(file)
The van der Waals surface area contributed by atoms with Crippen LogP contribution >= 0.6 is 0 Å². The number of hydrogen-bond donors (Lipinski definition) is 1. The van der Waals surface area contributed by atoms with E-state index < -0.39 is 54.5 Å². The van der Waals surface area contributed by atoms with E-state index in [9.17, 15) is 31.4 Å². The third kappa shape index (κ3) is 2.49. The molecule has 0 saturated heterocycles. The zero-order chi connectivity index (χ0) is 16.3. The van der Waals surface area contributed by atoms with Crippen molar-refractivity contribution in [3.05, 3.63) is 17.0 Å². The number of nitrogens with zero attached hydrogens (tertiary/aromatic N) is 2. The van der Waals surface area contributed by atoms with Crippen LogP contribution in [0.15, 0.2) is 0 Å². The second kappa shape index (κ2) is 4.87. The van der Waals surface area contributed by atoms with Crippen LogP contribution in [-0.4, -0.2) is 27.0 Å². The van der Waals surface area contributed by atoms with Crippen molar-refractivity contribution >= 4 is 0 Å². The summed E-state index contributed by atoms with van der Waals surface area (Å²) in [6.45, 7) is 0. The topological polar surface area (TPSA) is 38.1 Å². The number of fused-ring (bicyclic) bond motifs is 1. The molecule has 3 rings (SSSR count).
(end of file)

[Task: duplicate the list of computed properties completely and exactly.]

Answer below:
The van der Waals surface area contributed by atoms with Crippen LogP contribution >= 0.6 is 0 Å². The number of hydrogen-bond donors (Lipinski definition) is 1. The van der Waals surface area contributed by atoms with E-state index < -0.39 is 54.5 Å². The van der Waals surface area contributed by atoms with E-state index in [9.17, 15) is 31.4 Å². The third kappa shape index (κ3) is 2.49. The molecule has 0 saturated heterocycles. The zero-order chi connectivity index (χ0) is 16.3. The van der Waals surface area contributed by atoms with Crippen molar-refractivity contribution in [3.05, 3.63) is 17.0 Å². The number of nitrogens with zero attached hydrogens (tertiary/aromatic N) is 2. The van der Waals surface area contributed by atoms with Crippen LogP contribution in [0.15, 0.2) is 0 Å². The second kappa shape index (κ2) is 4.87. The van der Waals surface area contributed by atoms with Crippen LogP contribution in [-0.4, -0.2) is 27.0 Å². The van der Waals surface area contributed by atoms with Crippen molar-refractivity contribution >= 4 is 0 Å². The summed E-state index contributed by atoms with van der Waals surface area (Å²) in [6.45, 7) is 0. The topological polar surface area (TPSA) is 38.1 Å². The number of fused-ring (bicyclic) bond motifs is 1. The molecule has 3 rings (SSSR count).